So it's misleading for CEOs to say that America lacks skilled labor, although going foreword, I would think that corporate America should generate an "official wish list" as to what skills they will need in the future -- so young people won't be graduating from college buried in debt and holding a worthless piece of paper.

Congress has to pass laws to rescind the tax incentives we give large corporations to outsource domestic jobs. We also need to eliminate all the tax loopholes that only the largest and most profitable corporations can best take advantage of. Maybe if we could collect their fair share of tax revenues, we actually could lower the corporate tax rate. But for now, we have to put Americans back to work, restore our infrastructure, get government services funded, and put teachers back to work. We don't have just a spending problem so much as we have a revenue problem.

For Senator John Boehner to say "we don’t have a revenue problem" is like the Iranian president saying the Holocaust was a myth. Today we have the lowest capital gains tax in the history of our tax code, and corporate taxes are lower now than they've been since their highest rate in 1969 (but now corporations have far more loopholes, thanks to the lobbyists and members of congress who are beholden to their biggest campaign contributors). But even then, and after the Bush tax cuts, we've still lost 50,000 factories and millions of jobs overseas.

But yet Republicans, instead of raising taxes, they want to lower the corporate tax rate even more and/or to completely eliminate capital gains taxes all together (such as with the Herman Cain's 9-9-9 Plan or the flat tax). Incredible!

Why don't we just pass a law saying only people earning less than $25,000 a year should have to pay taxes, and let large corporations, banks, CEOS, and hedge-fund mangers off the hook completely...and don't tax them at all. Isn't that what they really want? And aren't they also asking us to trust and believe in them when they say that by not taxing at all would be so much better for the economy -- and will put everybody back to work? During the Great Recession large corporations and CEOs have been doing just fine; it's everybody that's had to suffer.

Should we believe the CEO of a corporation, that's only a profit-driven entity (without a heart, conscience, or soul), when they tell us all these things? In a perfect world, a corporation would only exist, not to enrich a very few, but to work strictly for the benefit of humanity. There would be no profits, just a direct stream of revenues to the U.S. Treasury for use in our education system, the funding of Social Security and Medicare, and for maintaining and improving our infrastructure -- for the interests of the common good for all Americans (rather than just enriching the board-of-directors). We could also eliminate class warfare between the uber-rich and abject poor.

The CEOs could still be paid a good salary, and offered bonuses based on real performance; they just couldn't vote to give themselves a $100 million annual salary while paying their workers $1 an hour in a sweatshop in China...and then use the excuses that stiff regulations and high taxes prevents him from hiring Americans.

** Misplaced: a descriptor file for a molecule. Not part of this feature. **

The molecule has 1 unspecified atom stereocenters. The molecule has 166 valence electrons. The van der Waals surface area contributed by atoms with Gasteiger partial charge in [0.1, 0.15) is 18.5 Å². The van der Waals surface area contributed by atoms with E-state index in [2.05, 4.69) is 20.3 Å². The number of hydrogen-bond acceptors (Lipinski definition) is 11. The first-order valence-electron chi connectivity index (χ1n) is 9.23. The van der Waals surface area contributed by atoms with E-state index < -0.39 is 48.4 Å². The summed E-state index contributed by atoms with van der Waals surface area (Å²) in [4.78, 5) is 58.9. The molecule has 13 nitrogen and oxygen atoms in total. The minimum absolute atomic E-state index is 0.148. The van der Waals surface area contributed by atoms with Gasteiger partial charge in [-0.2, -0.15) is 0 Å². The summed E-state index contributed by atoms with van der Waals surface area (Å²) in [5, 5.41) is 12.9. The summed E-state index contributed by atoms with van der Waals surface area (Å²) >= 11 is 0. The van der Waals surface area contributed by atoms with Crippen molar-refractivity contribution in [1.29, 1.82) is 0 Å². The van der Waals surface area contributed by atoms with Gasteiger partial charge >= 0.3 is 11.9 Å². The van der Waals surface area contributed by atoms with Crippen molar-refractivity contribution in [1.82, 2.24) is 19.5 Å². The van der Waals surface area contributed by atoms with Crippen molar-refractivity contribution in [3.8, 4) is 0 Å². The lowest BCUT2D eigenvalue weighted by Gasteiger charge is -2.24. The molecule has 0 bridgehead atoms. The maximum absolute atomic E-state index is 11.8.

It's misleading for a CEO to claim that excessive regulation and/ or over-taxation is driving jobs overseas. It's neither of those things. It's only done for cheap exploited labor to satisfy common human greed.

And that's just one reason why today they're protesting on Wall Street and all over the world.

Low Corporate Taxes = Excessive CEO Salaries

It doesn't matter what a corporation pays in taxes as compared to GDP, or how it's compared to any other index of measure (to skew the numbers), it's what they actually pay to the U.S. Treasury after loopholes (aka "deductions") that matters most. And for the last 25 years corporations have actually paid historically low taxes.

While today some corporations may have paid the maximum rate of 35% (when it was over 50% in the 1950s), many others paid ZERO, with the average being only 18%.

The same can be said for their CEOs and other high-income earners. While although the top bracket is also almost historically low (at 35%, when it was once over 90%), what they actually pay is nearer to 15% because the majority of their income is earned through capital gains.

And because corporations have been paying a low effective corporate tax rate for decades, that didn't keep them from outsourcing jobs overseas for cheap labor, but rather, it did enable them to pay very excessive CEO salaries...who only mostly pay 15% in federal income taxes on their capital gains.

How Corporate Tax Dodgers Hoarded $2 Trillion

Tax Rates during the Fabulous Fifties

Historical Tax Rates on the Rich from 1862 to 2011

1 comment:

  1. How outsourcing American jobs also affects our national defense:

    American corporations with government contracts in our defense industry have profited from outsourcing to Chinese suppliers and getting bogus parts in return. How is it even remotely sane for us to buy anything, much less in defense and security, from a committed military and commercial adversary? So far it's cost taxpayers $7.5 billion. Why are American corporations building iPods in China with slave labor, knowing that the Chinese government hacks our computers in the defense department, commits industrial espionage, are involved with counterfeiting (both products and currency), has devalued their currency against ours, and continually engages in unfair trade practices against us? Not to mention that China backed two wars against that led to the deaths of over 100,000 American soldiers? Why are American corporations building factories in China and hiring Chinese workers at all?